Then, you can turn riced sweet potato into curry, soups, stews, chilis, or just sauté it with some olive oil in a skillet and make a grain-free “grain” bowl. It takes about 5-7 minutes to cook sweet potato rice. To speed up the cooking process, add some moisture. 1/2 cup of veggie or chicken broth will help soften up the “rice” in no time and add extra flavor.

Best Sweet Potato Rice Recipes

And if you want to see a sweet potato being spiralized, watch below:

New What I Ate Today video

Watch my latest “What I Ate Video” on our YouTube channel (and always subscribe!)

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This cookie is a riff on our very popular Cadbury Egg Cookies it’s been slightly modified to make one single GIANT cookie! This is an amazingly soft, chewy chocolate cookie that is studded with crunchy bits of everyone’s favorite eggs. If it’s not Cadbury-Egg-Season, feel free to sub in another add-in. We love this one… Read Post

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From Deep Run Roots: Stories and Recipes from My Corner of the South Deep Run Roots by Vivian Howard

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  • Categories: Egg dishes Breakfast / brunch American South Vegetarian
  • Ingredients: eggs hot sauce broccoli sprouts

58 Easy Potato Recipes For Weeknight Dinners, Thanksgiving and More

Whether fried, mashed, or boiled, these potato dishes are our favorite flavor-packed go-tos.

Whether they're the star of your Thanksgiving side dishes, or a go-to on an average Tuesday night, potatoes are the most versatile of starches. And these super easy, flavor-packed easy potato recipes will cover your bases no matter the occasion!

So, what can be made from potatoes? There are plenty of types of potato dishes, especially when you consider all of the different types of potatoes available at the store. We suggest keeping a variety of potatoes on hand, like russets, fingerlings and Yukon gold. Each type has a different starch content, and skins vary drastically, from waxy to tender, making some better for different preparations than others. The best potatoes for mashed potatoes, for example, are Yukon golds. They can easily be transformed into an ultra-creamy potato dish, like creamy garlic potatoes. Yukon golds are also great for any fried potato recipes (looking at you, French fries!), whereas Russets are the best to get the ultimate crispy roast potatoes because of their fluffy, dry interiors.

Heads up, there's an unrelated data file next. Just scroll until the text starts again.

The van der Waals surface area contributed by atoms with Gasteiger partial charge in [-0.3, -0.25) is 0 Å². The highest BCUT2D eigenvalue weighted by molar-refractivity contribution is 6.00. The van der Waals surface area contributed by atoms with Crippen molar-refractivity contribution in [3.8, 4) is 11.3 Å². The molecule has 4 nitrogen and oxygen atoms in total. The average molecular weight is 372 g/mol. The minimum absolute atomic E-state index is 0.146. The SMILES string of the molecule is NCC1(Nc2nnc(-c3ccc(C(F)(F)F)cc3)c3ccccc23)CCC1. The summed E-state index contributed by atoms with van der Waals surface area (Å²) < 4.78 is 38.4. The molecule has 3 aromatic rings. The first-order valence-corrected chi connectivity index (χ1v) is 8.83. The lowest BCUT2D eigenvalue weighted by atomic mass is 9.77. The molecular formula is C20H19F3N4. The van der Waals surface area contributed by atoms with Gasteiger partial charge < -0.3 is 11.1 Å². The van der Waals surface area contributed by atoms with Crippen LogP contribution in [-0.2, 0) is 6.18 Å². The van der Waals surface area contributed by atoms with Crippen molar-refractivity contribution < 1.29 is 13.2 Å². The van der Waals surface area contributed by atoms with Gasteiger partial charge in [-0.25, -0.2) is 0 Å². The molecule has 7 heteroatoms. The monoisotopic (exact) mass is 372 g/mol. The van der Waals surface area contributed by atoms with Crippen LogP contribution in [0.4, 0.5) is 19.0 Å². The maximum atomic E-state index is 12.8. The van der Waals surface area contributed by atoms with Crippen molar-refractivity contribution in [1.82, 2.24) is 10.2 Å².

Whether you&rsquore cooking for hours to perfect the best-ever mashed potato recipes for your Thanksgiving dinner, or you&rsquore working on the fly to get an easy weeknight dinner on the table in 20 minutes, spuds will help you get there. In all forms, from blended to roasted, fried potato recipes to casseroles, gratin to hasselback, there's no dish out there that these potato recipes don't enhance.

This week’s local produce and featured farms:

Chicken Sweet Potato Curry

2 pounds boneless, skinless chicken thighs
1 tablespoon ground paprika
1/2 teaspoon ground turmeric
2 teaspoons salt
1/4 cup vegetable oil
2 yellow onions, finely diced
1/4 cup finely chopped green garlic
1 1/2 teaspoons Madras curry powder
1 pound Japanese sweet potatoes, peeled, and cut into 1-inch chunks
1 (13-ounce) can unsweetened coconut milk
2 tablespoons fish sauce
1 1/2 cups chicken broth
1/2 teaspoon Sriracha
Cooked rice or noodles, for serving
1/2 cup chopped cilantro or Italian parsley for garnish
1 lime or lemon, cut into wedges, for serving

1. Cut the chicken into 1-inch pieces, transfer to a bowl. Add the paprika, turmeric and salt, mix well. Let the chicken marinate at room temperature while you prepare the other ingredients or cover and refrigerate overnight.
2. In a Dutch oven, heat the oil over medium-high. Stir in the onions, lower the heat to medium-low and cook gently, stirring often, until tender. Add the garlic and curry powder and cook for 1 minute.
3. Add the chicken and saute for 2 minutes. Add in the potatoes, and coconut milk. Bring to a simmer. Lower the heat, add the fish sauce and broth stirring up any browned bits on the bottom of the pan.
4. Simmer, covered for 30 to 45 minutes until the chicken and the potatoes are tender.
5. Stir in the Sriracha, taste for seasoning and adjust. Serve over rice or noodles, and garnish with cilantro and lemon or lime wedges.

Miso Maple Turnips

1/4 cup unsalted butter, melted
2 tablespoons vegetable oil
1/4 cup maple syrup
1 to 2 tablespoons white miso
1 tablespoon finely chopped green garlic
One bunch turnips, tops removed, scrubbed, and cut into wedges

1. Preheat the oven to 400 degrees, and line a baking sheet with aluminum foil, silicone, or parchment.
2. In a bowl, mix the butter, oil, maple syrup, miso and green garlic.
3. Add the turnips and toss to coat.
4. Spread the turnips onto the baking sheet and roast for 45 minutes, turning once or twice during the baking process. The edges should be crispy, and the interior should be creamy. Serve warm.

Save the Greens

Serves 4:
Turnip greens give you an extra serving of healthy greens, remove the tough stems, and saute. If you don’t use the sautéed greens right away, they freeze beautifully, and can be added to soups, and sautés. They are delicious stirred into mashed potatoes and garnished with a bit of Parmigiano or your favorite cheese.

2 tablespoons extra virgin olive oil
2 garlic cloves sliced
Pinch red pepper flakes
1 bunch turnip greens, tough stems removed and cut into 1/2-inch ribbons
2 to 4 tablespoons water or broth
Salt and pepper
1. In a large skillet heat the oil, saute the garlic and pepper for 30 seconds until fragrant. Add the greens, and saute to 3 to 4 minutes until wilted.